Fixed film reactors are used to treat organic hazardous, non-hazardous, and toxic wastes. Hazardous materials in untreated water can be degraded to less dangerous compounds using biological agents such as microorganisms or their products.
Because the microorganisms ("bugs") multiply every fifteen minutes or so, they must be supplied with large amounts of nutrients and oxygen. The hazardous materials serve as nutrients for the microorganisms.
The schematic below is a diagram of a typical fixed film reactor. Untreated water enters the tank from the inlet port. The water then flows through three different compartments, each one containing numerous bugs that consume hazardous material. An air diffuser network provides the air the bugs require for growth.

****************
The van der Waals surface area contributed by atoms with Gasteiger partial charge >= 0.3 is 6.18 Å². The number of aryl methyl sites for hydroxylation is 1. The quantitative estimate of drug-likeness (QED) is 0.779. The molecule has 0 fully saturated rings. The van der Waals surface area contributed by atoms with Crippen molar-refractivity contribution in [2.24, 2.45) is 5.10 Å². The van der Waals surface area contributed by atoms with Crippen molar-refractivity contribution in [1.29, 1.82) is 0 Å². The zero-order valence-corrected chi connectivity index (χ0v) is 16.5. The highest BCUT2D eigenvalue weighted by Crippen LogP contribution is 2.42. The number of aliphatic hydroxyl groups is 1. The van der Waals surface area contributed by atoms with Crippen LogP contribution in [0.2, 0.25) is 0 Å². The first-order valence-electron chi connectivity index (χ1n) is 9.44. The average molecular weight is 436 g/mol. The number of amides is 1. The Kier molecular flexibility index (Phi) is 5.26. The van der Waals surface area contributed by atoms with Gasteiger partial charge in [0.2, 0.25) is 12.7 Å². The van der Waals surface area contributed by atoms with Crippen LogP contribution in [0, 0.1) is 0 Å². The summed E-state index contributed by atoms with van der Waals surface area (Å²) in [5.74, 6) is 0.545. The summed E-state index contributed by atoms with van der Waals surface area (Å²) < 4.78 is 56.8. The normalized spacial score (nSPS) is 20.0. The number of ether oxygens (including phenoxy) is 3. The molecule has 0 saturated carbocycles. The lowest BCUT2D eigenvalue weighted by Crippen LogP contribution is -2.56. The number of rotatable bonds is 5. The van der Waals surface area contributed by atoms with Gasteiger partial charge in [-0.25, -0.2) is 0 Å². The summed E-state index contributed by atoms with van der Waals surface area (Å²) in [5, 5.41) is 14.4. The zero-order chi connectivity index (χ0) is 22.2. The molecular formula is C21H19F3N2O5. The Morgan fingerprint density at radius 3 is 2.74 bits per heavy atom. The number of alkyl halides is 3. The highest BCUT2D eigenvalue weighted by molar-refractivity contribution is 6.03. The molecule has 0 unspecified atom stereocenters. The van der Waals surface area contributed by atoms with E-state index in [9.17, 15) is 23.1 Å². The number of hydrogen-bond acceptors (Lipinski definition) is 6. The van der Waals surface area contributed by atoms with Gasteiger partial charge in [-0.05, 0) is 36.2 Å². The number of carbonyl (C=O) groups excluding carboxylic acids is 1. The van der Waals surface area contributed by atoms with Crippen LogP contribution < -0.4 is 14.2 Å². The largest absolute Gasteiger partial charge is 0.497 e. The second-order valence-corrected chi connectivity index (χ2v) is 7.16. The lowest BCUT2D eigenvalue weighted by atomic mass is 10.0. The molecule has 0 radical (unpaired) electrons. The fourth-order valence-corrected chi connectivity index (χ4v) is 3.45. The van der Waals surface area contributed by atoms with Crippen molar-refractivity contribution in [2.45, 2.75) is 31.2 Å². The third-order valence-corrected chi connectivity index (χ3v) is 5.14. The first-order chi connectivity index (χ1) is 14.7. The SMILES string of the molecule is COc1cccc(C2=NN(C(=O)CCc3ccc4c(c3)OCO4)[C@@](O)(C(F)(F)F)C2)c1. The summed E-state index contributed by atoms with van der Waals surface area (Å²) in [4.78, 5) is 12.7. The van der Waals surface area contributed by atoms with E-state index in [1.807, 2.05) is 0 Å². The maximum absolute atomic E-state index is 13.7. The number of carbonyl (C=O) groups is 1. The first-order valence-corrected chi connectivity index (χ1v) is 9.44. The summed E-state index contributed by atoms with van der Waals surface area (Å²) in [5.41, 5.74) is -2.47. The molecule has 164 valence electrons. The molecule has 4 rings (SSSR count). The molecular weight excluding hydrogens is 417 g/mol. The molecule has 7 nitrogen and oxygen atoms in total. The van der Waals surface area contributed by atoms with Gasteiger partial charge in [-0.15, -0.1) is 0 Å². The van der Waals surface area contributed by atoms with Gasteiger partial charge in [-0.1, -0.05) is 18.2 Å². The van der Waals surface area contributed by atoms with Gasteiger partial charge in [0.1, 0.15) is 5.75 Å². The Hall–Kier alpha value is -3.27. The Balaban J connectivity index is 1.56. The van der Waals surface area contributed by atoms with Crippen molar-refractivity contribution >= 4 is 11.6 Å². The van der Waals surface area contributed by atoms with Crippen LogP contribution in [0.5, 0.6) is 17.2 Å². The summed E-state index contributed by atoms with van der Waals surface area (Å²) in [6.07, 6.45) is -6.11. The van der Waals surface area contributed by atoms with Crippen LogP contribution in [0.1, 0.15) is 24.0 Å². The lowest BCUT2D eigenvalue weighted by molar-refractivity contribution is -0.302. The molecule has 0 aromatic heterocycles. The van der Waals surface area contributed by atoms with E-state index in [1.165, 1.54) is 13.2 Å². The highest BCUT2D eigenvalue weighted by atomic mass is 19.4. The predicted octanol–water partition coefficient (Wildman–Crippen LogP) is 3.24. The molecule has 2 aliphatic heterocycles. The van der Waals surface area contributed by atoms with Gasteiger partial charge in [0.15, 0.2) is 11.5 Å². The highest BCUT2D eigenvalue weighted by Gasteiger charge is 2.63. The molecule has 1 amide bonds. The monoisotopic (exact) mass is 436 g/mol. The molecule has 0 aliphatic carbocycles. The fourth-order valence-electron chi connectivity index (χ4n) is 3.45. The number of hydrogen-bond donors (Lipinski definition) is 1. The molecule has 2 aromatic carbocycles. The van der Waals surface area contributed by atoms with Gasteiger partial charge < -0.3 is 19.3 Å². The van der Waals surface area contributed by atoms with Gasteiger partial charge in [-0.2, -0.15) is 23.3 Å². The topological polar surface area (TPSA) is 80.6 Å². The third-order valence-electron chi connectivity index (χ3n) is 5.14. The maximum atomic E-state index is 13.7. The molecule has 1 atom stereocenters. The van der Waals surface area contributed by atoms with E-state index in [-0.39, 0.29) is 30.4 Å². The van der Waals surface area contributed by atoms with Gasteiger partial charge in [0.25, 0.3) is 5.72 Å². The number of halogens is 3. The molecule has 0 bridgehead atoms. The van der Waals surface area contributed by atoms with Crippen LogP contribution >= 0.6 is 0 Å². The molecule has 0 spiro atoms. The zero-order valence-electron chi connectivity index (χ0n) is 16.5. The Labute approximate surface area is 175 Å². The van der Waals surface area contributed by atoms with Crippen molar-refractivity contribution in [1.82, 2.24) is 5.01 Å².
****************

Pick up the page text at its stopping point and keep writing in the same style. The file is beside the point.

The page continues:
When the water enters the third compartment it passes through a clarifier that separates any bugs from the treated water. The bugs are then recycled back to the first compartment, and the treated water exits the reactor.
Shown below is a diagram of a fixed film biological reactor with the walls cutout to show the media inside. The larger of the two tanks is known as a Submerged Aerated Filter (SAF) which contains fully submerged media in the presence of co-current aeration. The tank that follows the SAF is a clarifier, described above.
Fixed film reactors see much use in water treatment. The fixed film reactor shown on the left is mounted on a trailer so it can be transported from site to site with relative ease. The reactor on the right can be used for biological phosphorus and nitrogen removal.
Aqua Tech Systems, Fayetteville, AR